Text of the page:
Quitting Drinking is the Best Birthday Gift I Didn't Ask For
By Karolina Rzadkowolska
I had high hopes for my thirtieth birthday. Last year I told myself 30 was the year I'd become the woman I always wanted to be. A woman who thrives and is in full possession of her life. A woman who never drinks more than she intends to or ever gets a hangover and is not so grabby when alcohol is involved. That I would wake up refreshed and ready to be healthy, workout, and build the life of my dreams. 30 was going to be the new me—I was going to solve this thing, alcohol, figure it out, and grow up beyond my partying twenties. I had no idea that all of this would come true and then some. No, I never magically morphed into someone who 100% of the time stops at two drinks. And even when I did, it left much to be desired as I inevitably felt exhausted and off the next day. I certainly didn’t morph into the chic Parisian woman of my dreams who has a glass of champagne at a café and then goes to an art gallery feeling bubbly and alive.
I thought happiness was in figuring IT OUT and finding the perfect balance of alcohol in my life. I couldn’t understand why this was an issue for me while everyone else was happily drinking around me. I was endlessly tinkering with the equations:
No more than two drinks per occasion
Err no more than three drinks per occasion
No drinking Monday through Thursday
No drinking one weekend per month
No more than seven drinks a week
No more hangovers
No more regrets
Except nothing changed when I turned 30 last summer. I did try harder and had some success—I didn’t get a bad hangover until October or full on embarrass myself until New Year’s. Sometimes I wasn’t so grabby, sometimes I was. For all my efforts with mixed success, nothing really felt like it changed—I hadn’t passed the threshold into the new me because there was always a fear, a knowing, that any occasion where drinks were involved could be the undoing of my carefully laid plans. My equations to keep me feeling balanced and happy were constantly making me feel like a failure. Maybe one month I wouldn't drink more than three drinks in a day but then here comes Halloween and everyone else is doing it!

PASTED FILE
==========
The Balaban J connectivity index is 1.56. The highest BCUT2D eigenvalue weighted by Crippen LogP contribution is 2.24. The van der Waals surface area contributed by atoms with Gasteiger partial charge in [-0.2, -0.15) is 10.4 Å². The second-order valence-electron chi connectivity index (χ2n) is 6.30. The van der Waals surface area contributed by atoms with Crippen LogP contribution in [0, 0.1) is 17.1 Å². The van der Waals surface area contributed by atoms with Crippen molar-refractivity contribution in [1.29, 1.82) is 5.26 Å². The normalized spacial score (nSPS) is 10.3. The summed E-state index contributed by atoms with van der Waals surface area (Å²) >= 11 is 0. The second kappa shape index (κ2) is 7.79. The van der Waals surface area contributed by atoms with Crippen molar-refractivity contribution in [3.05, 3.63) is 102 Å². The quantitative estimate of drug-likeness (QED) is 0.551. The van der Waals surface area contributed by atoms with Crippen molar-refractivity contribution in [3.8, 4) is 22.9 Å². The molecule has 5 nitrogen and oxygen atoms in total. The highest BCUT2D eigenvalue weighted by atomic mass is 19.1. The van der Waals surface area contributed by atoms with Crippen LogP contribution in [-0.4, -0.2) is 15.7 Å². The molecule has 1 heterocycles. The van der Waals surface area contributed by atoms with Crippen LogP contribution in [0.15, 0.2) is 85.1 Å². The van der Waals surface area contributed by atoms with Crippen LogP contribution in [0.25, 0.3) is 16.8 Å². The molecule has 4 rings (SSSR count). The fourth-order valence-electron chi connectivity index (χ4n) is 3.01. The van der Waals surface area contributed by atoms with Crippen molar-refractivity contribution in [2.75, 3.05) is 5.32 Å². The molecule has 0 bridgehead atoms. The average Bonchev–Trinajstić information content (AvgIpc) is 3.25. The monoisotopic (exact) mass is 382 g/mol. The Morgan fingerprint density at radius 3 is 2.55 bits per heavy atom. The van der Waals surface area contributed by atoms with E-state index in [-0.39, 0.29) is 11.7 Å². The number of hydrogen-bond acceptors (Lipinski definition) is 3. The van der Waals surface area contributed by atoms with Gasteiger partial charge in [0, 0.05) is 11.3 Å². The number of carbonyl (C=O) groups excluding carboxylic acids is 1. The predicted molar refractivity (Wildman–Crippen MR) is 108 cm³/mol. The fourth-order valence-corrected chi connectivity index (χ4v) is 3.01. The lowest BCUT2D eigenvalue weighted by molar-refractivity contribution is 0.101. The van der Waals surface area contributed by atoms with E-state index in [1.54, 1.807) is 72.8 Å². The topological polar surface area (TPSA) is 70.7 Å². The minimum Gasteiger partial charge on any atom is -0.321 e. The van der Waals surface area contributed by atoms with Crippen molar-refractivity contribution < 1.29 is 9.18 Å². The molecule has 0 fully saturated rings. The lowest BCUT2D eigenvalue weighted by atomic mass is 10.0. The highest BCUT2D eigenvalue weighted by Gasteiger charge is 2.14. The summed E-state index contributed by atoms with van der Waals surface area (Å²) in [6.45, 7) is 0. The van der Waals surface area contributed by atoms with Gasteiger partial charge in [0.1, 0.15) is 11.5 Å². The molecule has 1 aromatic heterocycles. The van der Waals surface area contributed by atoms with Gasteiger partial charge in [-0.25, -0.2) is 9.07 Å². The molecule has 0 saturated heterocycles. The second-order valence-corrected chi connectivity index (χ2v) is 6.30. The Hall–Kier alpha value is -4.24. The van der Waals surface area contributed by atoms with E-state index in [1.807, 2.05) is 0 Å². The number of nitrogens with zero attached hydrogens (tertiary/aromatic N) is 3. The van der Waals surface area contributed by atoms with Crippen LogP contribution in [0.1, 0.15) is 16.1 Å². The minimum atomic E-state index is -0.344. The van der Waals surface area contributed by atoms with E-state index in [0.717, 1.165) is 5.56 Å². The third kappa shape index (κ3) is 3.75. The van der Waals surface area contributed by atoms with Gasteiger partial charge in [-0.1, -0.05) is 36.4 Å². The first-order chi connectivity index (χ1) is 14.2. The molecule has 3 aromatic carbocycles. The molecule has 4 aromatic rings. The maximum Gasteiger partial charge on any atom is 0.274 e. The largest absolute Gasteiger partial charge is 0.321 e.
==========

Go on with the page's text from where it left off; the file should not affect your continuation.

Expecting yourself to do one thing and then doing the opposite over and over again is incredibly painful. My trust in my own abilities to be true to my deepest desires was eroding. I was losing my self-respect. It was like I was trying to fit my expansive self into this tiny box that had no room for errors. Because each error felt like a stab wound.
I never expected I would quit drinking and yet halfway through 30 I morphed into someone who never drinks. Tired of all the counting and self-abashing and repeating loops of behavior, I was eager and excited to make January a dry month. All I did was try it, put sober life on for size, on an experimental basis, why not? I knew exactly how I felt drinking. I had no idea what a sober life was as an adult. What was there to lose? Nothing at all but unhappiness. I didn’t quite expect to fall in love with my new life so much that I slowly but surely decided to quit for good. It’s beautifully simple really. Do not drink alcohol, manifest every other habit, desire, and wish for your life. This foundational habit shifted and clicked everything else. If you ever told me I could be happier than I have ever been simply by not drinking I would have quit a long time ago. I finally became the person I always wanted to be.
I am filled with so much hope and enthusiasm for my life ahead. I know I will be there. Always. After drinking more than I wanted to the next day I would ask myself, “where the hell do you go?” Literally where is the me that I identity with and why does she leave the room when I drink? I will no longer find things just happen to me, like waking up the next morning with the dull realization that drinking too much happened again. I will be there, present for every memory, for every moment, present to live my life. I am joyously alive with such appreciation and marvel. My wildest dreams came true. I crossed the threshold. I am 31 and alcohol-free.